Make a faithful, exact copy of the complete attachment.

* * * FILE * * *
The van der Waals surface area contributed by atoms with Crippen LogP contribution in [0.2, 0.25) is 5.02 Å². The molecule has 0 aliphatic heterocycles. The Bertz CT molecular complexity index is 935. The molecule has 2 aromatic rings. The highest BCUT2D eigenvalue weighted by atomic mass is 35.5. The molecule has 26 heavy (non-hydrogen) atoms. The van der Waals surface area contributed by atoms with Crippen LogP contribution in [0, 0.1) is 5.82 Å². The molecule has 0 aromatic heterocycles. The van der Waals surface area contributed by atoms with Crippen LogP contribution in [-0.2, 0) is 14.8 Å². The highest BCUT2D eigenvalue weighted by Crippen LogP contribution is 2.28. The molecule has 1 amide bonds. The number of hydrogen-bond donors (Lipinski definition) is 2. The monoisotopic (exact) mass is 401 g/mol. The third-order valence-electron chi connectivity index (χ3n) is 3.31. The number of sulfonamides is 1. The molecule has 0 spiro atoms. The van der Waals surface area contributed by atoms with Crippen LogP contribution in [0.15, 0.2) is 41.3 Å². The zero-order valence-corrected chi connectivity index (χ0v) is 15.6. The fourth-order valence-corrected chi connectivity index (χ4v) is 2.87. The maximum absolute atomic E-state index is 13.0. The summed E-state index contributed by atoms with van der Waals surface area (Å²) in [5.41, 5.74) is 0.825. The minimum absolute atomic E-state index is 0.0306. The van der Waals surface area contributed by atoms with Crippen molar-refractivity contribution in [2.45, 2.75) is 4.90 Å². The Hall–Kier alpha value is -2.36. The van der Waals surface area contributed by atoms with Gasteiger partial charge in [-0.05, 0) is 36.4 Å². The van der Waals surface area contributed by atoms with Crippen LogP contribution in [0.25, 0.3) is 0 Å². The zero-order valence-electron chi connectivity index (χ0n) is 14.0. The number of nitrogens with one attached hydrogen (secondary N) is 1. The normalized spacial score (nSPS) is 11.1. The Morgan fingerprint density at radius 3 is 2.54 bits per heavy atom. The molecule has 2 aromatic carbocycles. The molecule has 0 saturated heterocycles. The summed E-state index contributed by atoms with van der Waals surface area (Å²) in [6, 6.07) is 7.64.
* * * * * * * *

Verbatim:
The van der Waals surface area contributed by atoms with Crippen LogP contribution in [0.2, 0.25) is 5.02 Å². The molecule has 0 aliphatic heterocycles. The Bertz CT molecular complexity index is 935. The molecule has 2 aromatic rings. The highest BCUT2D eigenvalue weighted by atomic mass is 35.5. The molecule has 26 heavy (non-hydrogen) atoms. The van der Waals surface area contributed by atoms with Crippen LogP contribution in [0, 0.1) is 5.82 Å². The molecule has 0 aromatic heterocycles. The van der Waals surface area contributed by atoms with Crippen LogP contribution in [-0.2, 0) is 14.8 Å². The highest BCUT2D eigenvalue weighted by Crippen LogP contribution is 2.28. The molecule has 1 amide bonds. The number of hydrogen-bond donors (Lipinski definition) is 2. The monoisotopic (exact) mass is 401 g/mol. The third-order valence-electron chi connectivity index (χ3n) is 3.31. The number of sulfonamides is 1. The molecule has 0 spiro atoms. The van der Waals surface area contributed by atoms with Crippen LogP contribution in [0.15, 0.2) is 41.3 Å². The zero-order valence-corrected chi connectivity index (χ0v) is 15.6. The fourth-order valence-corrected chi connectivity index (χ4v) is 2.87. The maximum absolute atomic E-state index is 13.0. The summed E-state index contributed by atoms with van der Waals surface area (Å²) in [5.41, 5.74) is 0.825. The minimum absolute atomic E-state index is 0.0306. The van der Waals surface area contributed by atoms with Crippen molar-refractivity contribution in [2.45, 2.75) is 4.90 Å². The Hall–Kier alpha value is -2.36. The van der Waals surface area contributed by atoms with Gasteiger partial charge in [-0.05, 0) is 36.4 Å². The van der Waals surface area contributed by atoms with Crippen LogP contribution in [0.25, 0.3) is 0 Å². The zero-order valence-electron chi connectivity index (χ0n) is 14.0. The number of nitrogens with one attached hydrogen (secondary N) is 1. The normalized spacial score (nSPS) is 11.1. The Morgan fingerprint density at radius 3 is 2.54 bits per heavy atom. The molecule has 2 aromatic carbocycles. The molecule has 0 saturated heterocycles. The summed E-state index contributed by atoms with van der Waals surface area (Å²) in [6, 6.07) is 7.64.